At least 42 people have died in an air strike in south-western Libya carried out by the forces of rebel General Khalifa Haftar, local officials say.
The victims were attending a wedding in the town of Murzuq, some reports say.
Gen Haftar’s forces – which are based in eastern Libya – say they targeted the town late on Sunday, but deny targeting civilians.
The country has been torn by conflict since the fall of long-time leader Muammar Gaddafi in 2011.
Months of fighting between the UN-backed Government of National Accord (GNA) and Mr Haftar’s forces has claimed more than 1,000 lives since April, according to the World Health Organization (WHO).
Pro-Haftar media outlets said they were attacking Chadian mercenaries, which is how they refer to the Tebu ethnic group which opposes Gen Haftar.
His forces seized Murzuq earlier this year as part of an offensive to take control of the oil-producing south – but they later withdrew.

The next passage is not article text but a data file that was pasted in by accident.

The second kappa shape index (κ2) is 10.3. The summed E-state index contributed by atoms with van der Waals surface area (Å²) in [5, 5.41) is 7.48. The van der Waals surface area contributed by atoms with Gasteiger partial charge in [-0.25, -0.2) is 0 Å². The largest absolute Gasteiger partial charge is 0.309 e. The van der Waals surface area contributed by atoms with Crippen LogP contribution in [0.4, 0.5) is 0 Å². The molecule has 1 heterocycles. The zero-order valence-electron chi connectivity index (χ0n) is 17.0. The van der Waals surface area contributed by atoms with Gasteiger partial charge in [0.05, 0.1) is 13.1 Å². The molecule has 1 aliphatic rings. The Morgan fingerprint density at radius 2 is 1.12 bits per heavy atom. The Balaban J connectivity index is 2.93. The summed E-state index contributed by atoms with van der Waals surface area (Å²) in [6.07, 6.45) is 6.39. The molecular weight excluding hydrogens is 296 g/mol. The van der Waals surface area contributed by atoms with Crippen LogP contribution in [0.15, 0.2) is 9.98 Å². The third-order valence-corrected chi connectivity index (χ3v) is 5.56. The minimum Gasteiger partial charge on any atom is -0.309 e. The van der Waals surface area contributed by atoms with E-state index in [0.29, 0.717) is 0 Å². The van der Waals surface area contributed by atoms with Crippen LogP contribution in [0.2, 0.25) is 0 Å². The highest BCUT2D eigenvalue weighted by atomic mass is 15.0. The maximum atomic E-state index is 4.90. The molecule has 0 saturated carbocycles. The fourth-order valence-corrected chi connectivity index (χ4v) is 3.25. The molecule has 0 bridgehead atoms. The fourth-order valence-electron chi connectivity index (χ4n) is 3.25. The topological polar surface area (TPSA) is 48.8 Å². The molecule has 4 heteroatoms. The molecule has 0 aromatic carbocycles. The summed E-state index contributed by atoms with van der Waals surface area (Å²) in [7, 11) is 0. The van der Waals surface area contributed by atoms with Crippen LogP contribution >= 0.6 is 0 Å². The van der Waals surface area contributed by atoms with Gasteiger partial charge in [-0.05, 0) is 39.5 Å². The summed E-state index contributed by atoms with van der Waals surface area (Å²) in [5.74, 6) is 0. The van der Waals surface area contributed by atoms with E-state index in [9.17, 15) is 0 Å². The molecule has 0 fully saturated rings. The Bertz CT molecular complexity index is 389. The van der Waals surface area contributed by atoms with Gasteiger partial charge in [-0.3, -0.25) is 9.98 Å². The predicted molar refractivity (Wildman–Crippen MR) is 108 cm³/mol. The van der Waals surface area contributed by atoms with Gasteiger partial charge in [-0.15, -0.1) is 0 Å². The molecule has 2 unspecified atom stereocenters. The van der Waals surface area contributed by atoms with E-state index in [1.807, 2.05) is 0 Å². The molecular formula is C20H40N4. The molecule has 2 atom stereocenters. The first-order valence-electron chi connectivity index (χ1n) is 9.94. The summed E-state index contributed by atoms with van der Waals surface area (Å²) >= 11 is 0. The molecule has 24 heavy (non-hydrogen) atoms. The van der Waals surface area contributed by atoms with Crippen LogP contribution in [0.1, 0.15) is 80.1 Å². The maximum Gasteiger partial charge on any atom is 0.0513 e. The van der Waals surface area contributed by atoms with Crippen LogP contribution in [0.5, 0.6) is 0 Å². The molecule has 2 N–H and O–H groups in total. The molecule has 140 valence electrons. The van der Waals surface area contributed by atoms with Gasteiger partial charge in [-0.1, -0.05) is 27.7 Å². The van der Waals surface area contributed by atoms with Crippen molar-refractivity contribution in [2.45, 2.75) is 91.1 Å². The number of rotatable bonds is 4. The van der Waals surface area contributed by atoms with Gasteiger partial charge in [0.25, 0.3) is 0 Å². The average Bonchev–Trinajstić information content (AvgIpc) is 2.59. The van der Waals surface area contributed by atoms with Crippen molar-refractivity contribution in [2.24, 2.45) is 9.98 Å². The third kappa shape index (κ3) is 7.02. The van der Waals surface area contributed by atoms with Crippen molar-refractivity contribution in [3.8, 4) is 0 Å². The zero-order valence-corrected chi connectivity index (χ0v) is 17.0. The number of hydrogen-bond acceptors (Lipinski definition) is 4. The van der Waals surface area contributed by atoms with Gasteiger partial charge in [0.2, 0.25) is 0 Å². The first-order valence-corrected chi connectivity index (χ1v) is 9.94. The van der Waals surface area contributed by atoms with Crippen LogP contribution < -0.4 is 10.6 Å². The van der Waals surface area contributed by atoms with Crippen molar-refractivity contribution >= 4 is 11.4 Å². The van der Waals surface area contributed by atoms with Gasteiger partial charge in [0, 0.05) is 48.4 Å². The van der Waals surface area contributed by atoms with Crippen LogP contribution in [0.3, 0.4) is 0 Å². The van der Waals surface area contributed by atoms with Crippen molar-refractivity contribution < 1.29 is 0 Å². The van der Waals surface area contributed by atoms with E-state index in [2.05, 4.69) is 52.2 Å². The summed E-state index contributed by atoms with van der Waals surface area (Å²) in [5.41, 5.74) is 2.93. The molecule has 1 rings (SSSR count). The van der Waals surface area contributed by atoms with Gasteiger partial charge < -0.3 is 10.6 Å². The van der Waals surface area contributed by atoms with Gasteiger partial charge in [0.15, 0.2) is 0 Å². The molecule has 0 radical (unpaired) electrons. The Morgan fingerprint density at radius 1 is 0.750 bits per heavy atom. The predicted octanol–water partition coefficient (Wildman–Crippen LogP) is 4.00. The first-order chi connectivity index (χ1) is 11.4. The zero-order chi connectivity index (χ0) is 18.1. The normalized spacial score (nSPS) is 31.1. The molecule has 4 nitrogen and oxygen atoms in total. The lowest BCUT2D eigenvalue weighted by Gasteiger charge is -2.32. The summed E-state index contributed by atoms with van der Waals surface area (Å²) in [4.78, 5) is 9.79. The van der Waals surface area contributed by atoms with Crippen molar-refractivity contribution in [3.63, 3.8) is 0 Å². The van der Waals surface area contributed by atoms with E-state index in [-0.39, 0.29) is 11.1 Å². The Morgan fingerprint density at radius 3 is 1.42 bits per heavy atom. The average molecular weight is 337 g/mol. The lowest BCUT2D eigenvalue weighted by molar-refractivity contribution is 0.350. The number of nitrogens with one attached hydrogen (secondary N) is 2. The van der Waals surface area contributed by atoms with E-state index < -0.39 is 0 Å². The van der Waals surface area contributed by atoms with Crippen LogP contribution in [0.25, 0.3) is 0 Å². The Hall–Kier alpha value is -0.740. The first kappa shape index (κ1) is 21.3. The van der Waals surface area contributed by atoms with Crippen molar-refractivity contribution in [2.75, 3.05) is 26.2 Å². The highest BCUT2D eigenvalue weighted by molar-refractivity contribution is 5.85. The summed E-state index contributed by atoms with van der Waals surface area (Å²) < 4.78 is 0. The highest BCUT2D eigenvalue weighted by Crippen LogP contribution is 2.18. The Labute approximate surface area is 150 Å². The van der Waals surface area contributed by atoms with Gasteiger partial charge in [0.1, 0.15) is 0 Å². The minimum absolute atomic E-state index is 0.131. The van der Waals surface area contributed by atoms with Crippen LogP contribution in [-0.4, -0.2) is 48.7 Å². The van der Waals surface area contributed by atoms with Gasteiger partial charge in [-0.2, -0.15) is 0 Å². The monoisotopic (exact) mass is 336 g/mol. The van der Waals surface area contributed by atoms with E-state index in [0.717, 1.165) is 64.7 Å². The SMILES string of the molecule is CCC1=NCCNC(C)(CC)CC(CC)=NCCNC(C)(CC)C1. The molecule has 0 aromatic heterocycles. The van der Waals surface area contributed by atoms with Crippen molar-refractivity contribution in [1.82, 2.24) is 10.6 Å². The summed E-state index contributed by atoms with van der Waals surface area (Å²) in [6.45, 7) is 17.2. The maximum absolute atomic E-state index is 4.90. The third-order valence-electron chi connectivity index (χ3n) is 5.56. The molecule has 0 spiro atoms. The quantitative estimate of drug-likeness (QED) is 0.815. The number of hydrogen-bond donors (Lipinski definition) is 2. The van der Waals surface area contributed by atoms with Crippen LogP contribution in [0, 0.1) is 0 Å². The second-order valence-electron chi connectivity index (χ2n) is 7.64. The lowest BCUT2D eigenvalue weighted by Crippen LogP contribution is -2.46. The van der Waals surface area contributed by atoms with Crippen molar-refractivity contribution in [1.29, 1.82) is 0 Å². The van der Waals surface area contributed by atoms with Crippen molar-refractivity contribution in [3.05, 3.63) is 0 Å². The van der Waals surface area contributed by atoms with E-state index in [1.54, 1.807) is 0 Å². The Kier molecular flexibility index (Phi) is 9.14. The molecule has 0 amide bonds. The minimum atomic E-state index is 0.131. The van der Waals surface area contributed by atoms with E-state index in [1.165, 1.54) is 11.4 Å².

Who controls Libya?
Only Libya’s myriad armed militias really hold sway – nominally backing two centres of political power in the east and west with parallel institutions.
- Tripoli administration, the internationally recognised GNA
This is under the leadership of Prime Minister Fayez Sarraj. He arrived in Tripoli in March 2016, four months after a UN-brokered deal to form a unity government, to set up his administration.
Over the last three years he has worked to gain the support of the various militias and politicians, but he has little real power over the whole country or the forces ostensibly under his control.
- Tobruk administration, includes the parliament elected in 2014 after disputed elections
When those who held power in Tripoli refused to give it up in 2014, the newly elected MPs moved to the port of Tobruk, 1,000km (600 miles) away, along with the old government.
In 2015 some of these MPs backed the UN deal for a unity government, but the parliament has since refused to recognise it and has been blocking efforts to organise fresh elections because it wants Gen Haftar, who leads a powerful force called the Libyan National Army (LNA), to be guaranteed a senior role in any new set-up.